At LivingWell Dallas, we offer a full diagnostic screening process, including:

  • Cognitive testing
  • Functional (QEEG) brain mapping, which shows the actual functioning in your brain areas

Our staff takes a holistic approach and is trained in the Bredesen Protocol and other treatments.

What Is Cognitive Testing?

Cognitive testing checks for problems with your cognitive functions.

Also, most tests involve:

  • Answering a series of questions
  • Performing simple tasks designed to help measure mental functions, like your:
    • Memory
    • Language capacity
    • Ability to recognize objects

What Is Brain Mapping?

Brain mapping measures records and analyzes electrical activity in your brain and compares it to normative or average values.

It’s called brain mapping because the brainwave data retrieved creates a detailed picture of how your brain functions relative to normative databases.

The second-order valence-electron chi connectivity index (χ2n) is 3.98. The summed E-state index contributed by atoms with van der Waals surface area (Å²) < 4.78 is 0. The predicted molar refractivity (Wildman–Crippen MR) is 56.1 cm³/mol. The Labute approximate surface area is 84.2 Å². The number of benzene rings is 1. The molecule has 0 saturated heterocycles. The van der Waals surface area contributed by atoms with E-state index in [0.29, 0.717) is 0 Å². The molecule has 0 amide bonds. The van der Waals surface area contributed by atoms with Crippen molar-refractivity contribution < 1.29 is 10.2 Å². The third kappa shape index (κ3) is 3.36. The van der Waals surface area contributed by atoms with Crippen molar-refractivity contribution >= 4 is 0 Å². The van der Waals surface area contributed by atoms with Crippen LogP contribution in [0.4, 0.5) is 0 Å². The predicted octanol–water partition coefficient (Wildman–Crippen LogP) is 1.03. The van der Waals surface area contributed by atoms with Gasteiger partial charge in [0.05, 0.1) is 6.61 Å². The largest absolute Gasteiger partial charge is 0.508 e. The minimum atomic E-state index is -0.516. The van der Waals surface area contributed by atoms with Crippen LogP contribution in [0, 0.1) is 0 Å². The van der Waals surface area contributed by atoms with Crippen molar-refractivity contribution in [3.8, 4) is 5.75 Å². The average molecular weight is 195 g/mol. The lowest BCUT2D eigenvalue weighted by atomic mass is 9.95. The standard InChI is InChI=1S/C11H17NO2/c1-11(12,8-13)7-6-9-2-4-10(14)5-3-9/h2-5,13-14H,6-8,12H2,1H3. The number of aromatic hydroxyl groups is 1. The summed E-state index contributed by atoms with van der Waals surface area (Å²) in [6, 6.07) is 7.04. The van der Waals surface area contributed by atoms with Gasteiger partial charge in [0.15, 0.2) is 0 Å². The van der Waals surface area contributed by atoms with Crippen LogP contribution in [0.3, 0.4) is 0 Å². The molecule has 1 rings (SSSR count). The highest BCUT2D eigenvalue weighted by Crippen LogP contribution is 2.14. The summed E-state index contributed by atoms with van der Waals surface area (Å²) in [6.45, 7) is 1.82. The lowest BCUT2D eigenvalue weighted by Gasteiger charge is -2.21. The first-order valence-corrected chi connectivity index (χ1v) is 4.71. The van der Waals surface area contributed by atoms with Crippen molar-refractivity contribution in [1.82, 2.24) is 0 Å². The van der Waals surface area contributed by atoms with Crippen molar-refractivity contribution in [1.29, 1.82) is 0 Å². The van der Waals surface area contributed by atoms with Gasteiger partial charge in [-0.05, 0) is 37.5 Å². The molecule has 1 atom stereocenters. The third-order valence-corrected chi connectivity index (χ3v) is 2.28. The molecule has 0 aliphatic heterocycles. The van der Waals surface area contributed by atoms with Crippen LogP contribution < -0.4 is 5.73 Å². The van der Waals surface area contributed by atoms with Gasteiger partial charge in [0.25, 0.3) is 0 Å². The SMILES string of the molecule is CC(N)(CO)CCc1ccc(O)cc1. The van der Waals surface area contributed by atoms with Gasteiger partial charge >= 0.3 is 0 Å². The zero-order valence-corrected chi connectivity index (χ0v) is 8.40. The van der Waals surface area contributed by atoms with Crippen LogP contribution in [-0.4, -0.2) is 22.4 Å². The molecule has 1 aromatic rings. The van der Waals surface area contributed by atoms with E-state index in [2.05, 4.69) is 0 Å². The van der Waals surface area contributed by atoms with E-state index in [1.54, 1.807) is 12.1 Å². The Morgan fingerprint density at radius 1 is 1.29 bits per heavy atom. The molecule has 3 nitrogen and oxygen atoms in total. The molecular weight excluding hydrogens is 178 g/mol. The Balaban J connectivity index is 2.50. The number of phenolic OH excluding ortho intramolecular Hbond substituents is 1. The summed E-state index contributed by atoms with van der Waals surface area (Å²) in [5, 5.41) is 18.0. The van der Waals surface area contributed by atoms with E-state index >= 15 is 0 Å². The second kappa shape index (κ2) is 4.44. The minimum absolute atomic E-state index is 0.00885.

How Is Brain Mapping Used?

A brain map shows how each part of your brain functions under a variety of conditions. For example, the precise measurement of brain waves reveals the brain areas that are functioning optimally and those that are not.

We use brain mapping as a diagnostic tool that helps determine the most efficient and effective treatment plan.

What Is the Bredesen Protocol?

The Bredesen Protocol has two protocols:

  • PreCODE (for prevention)
  • ReCODE (for reversal)

A Revolutionary Approach

Using Dr. Bredesen’s 30 years of study, he developed the protocol during which he found Alzheimer’s results from an imbalance in the brain’s neuroplasticity signaling.

And, he identified over 36 factors that can trigger “downsizing” in the brain. So, using the Bredesen Protocol, Living Well Dallas can address all of these factors!

If you or a loved one has experienced a decline, schedule a consultation with our team of experts today! Lastly, together we’ll collaborate on the best path forward that meets your unique needs while addressing your concerns.

Resources